Food is essentially a primary need of all life to remain alive. Faults or carelessness of human beings renders foods unsafe, which may cause disease and death. This article examines selected food safety offenses of New South Wales aimed at assessing their definitional clarity and penal rationality looking through the lens of an offender's culpability. It carries out a critical analysis based on archival materials and concludes that the present offense provisions hold significant merits to regulate food safety; however, further clarity of their inherent complexities could enhance their efficacy.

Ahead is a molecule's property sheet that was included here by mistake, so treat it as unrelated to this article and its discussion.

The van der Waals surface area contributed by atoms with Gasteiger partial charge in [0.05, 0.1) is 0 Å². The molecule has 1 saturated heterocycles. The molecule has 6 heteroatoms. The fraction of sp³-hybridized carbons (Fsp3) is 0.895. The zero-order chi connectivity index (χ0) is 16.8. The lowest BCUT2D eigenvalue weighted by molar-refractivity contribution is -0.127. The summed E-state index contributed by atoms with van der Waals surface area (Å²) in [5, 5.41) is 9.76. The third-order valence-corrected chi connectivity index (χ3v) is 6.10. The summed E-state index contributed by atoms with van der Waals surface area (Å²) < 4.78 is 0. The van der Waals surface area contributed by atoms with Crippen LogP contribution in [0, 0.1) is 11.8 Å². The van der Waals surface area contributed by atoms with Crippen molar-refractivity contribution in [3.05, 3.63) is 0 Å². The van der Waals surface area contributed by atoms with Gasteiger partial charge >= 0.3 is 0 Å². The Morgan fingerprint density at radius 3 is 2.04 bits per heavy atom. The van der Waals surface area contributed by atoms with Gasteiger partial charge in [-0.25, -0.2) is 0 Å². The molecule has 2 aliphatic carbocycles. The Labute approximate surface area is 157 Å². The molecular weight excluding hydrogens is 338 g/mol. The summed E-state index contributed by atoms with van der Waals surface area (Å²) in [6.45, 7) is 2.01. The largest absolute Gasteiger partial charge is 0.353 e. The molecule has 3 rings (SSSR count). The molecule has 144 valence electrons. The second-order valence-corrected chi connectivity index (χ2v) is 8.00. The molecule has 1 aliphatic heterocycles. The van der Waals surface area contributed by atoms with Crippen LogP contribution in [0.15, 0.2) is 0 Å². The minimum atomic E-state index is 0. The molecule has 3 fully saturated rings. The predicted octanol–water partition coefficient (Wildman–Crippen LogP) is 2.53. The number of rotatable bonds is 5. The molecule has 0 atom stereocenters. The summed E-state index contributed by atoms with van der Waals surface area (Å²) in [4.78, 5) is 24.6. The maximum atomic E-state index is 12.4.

Benefits of any law spring from its effective enforcement that entails clarity in its definition of prohibitions and adequacy of remedies against their breaches. A lack of either of these 2 critical attributes in the law is likely to render its objective futile. Food safety is now a serious concern worldwide, particularly in developing countries where unscrupulous businesspersons randomly produce unsafe foods that are consumed by people who have little choice but to eat them owing to either their poverty or unavailability of alternatives. Laws have gradually emerged to criminalize conduct concerning food safety around the world. New South Wales (NSW) is the oldest and most populous state of Australia, and its food regulation has been highly acclaimed both at home and abroad as one of the most successful regulatory set-ups.1 Nonetheless, the legal provisions defining food safety offenses (FSOs) in NSW do not seem to be flawless. This article intends to reflect on the definitions of offenses regarding unsafe and unsuitable foods and their penalties in NSW under its key legislation, the Foods Act 2003 (FA 2003). There are significant niceties in it; however, some complexities seem to have weakened its intensity to some extent, at least in respect of its smooth enforcement and creating deterrence.